• Conflict clause: c5: (x2 Ç:x4Çx10)

Conflict clauses and resolution conflict clause (and erase it).

• Conflict clause: c5: (x2 Ç:x4Çx10)

• Resolution order: x4,x5,x6,x7

• T1 = Resolve(c4,c3,x7) = (:x5Ç:x6)

• T2 = Resolve(T1, c2, x6) = (:x4Ç:x5 Ç X10 )

• T3 = Resolve(T2,c1,x5) = (x2Ç:x4Ç x10 )

Finding the conflict clause: conflict clause (and erase it).

cl is asserting the first UIP

Applied to our example:

GSAT: stochastic SAT solving conflict clause (and erase it).

Given a CNF formula , choose max_tries and max_flips

for i = 1 to max_tries {

T := randomly generated truth assignment

for j = 1 to max_flips {

if T satisfies  return TRUE

choose v s.t. flipping v’s value gives largest increase in

the # of satisfied clauses (break ties randomly).

T := T with v’s assignment flipped. } }

Many alternative heuristics

Numerous progressing heuristics conflict clause (and erase it).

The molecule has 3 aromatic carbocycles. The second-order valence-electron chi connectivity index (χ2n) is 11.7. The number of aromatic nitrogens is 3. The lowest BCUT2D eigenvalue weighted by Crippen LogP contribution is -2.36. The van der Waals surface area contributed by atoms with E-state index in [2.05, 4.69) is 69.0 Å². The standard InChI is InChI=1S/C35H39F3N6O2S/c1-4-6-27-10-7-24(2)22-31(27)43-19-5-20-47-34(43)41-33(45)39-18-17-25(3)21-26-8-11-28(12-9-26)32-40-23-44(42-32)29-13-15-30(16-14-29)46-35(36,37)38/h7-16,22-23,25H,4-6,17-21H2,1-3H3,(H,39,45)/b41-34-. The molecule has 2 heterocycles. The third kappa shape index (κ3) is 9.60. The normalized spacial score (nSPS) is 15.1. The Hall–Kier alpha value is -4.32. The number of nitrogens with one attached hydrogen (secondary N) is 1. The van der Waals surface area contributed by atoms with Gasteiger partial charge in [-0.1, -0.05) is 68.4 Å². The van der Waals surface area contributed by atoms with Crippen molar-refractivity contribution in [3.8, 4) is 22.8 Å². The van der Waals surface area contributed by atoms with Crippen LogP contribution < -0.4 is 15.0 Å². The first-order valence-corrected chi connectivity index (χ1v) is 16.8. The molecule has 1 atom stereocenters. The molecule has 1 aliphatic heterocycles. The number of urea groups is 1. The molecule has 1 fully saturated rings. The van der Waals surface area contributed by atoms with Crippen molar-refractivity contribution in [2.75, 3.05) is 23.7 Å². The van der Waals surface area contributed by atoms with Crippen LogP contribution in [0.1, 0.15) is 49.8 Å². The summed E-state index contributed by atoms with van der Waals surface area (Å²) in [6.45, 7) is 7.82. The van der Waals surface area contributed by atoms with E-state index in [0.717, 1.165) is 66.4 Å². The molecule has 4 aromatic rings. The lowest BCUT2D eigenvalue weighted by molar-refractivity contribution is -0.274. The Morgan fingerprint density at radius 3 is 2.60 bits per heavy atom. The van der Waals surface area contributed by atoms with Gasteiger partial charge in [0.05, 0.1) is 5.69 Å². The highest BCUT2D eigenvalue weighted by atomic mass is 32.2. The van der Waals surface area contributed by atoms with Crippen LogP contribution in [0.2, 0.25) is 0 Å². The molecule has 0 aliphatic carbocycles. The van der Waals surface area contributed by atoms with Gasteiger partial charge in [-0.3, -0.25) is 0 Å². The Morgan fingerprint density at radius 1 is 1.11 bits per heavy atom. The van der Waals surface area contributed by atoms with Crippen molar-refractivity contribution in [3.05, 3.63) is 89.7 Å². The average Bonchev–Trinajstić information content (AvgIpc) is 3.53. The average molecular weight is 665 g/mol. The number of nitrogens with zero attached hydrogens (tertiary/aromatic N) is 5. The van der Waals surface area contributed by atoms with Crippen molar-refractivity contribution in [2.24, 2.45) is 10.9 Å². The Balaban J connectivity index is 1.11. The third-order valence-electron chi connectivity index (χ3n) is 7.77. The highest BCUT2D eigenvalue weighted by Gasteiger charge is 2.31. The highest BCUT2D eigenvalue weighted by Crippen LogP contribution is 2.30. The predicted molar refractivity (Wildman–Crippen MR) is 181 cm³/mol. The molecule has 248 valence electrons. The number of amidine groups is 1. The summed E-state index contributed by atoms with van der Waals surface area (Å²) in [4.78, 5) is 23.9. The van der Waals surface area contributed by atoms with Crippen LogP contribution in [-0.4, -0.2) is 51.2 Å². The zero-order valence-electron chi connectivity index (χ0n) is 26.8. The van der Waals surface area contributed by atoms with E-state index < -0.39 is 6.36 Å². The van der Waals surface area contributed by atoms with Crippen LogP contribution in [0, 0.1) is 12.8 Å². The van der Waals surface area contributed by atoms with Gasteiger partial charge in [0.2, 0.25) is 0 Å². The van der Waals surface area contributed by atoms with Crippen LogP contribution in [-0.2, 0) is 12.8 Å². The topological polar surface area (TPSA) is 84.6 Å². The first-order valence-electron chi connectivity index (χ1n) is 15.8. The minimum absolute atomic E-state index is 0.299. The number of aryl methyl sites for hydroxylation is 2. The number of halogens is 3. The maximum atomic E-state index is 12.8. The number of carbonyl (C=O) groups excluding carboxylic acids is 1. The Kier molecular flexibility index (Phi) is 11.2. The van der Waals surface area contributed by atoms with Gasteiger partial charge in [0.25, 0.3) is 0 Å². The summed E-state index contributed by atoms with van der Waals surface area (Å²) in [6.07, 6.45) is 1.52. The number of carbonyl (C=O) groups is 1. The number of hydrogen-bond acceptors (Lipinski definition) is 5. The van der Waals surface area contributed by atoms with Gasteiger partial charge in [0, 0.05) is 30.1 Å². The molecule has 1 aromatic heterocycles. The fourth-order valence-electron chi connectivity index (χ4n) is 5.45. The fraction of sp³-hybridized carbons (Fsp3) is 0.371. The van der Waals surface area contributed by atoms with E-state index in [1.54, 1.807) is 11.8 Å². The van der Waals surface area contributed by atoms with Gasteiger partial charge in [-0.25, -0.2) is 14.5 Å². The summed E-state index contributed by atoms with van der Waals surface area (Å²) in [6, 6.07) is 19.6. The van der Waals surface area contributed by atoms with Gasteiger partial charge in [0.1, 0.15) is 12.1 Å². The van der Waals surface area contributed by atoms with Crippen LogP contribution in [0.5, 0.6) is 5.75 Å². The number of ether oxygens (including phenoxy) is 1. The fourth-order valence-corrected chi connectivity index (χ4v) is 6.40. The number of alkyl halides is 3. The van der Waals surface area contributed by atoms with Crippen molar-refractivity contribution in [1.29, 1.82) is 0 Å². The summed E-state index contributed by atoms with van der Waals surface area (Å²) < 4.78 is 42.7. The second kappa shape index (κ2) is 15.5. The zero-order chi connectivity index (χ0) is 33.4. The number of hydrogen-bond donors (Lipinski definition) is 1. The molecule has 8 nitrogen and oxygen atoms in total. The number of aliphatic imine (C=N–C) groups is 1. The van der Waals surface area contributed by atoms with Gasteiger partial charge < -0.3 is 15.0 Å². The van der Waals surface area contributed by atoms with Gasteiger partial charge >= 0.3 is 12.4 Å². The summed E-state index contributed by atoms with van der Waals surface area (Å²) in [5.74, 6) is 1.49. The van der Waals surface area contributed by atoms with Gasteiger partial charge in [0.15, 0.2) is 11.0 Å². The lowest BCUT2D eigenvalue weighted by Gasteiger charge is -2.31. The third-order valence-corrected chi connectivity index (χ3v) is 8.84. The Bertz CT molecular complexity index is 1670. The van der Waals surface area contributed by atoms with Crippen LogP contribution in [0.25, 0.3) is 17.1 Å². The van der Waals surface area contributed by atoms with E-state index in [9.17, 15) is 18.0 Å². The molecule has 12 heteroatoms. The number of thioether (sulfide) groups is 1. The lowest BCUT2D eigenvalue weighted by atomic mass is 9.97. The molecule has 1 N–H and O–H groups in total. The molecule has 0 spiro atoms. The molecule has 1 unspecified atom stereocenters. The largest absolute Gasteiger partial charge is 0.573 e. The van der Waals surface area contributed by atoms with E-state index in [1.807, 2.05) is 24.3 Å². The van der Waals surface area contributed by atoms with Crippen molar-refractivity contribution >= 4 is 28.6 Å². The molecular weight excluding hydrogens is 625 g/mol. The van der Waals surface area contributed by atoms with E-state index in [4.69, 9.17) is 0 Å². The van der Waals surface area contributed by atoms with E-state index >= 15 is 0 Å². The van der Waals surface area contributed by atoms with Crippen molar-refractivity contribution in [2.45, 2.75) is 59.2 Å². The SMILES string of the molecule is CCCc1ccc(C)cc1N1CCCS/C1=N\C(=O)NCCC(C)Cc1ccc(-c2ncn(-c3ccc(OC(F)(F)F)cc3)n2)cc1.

• Hill-climbing

• Tabu-list

• Simulated-annealing

• Random-Walk

• Min-conflicts

• ...

Formulation of problems as SAT: conflict clause (and erase it).

k-Coloring

The K-Coloring problem:

Given an undirected graph G(V,E) and a natural number k, is there an assignment color:

Formulation of problems as SAT: conflict clause (and erase it).

k-Coloring

xi,j= node i is assigned the ‘color’ j (1 in, 1 jk)

Constraints:

i) At least one color to each node: (x1,1  x1,2 … x1,k …)

ii) At most one color to each node:

iii) Coloring constraints: for each i,j such that (i,j) 2 E: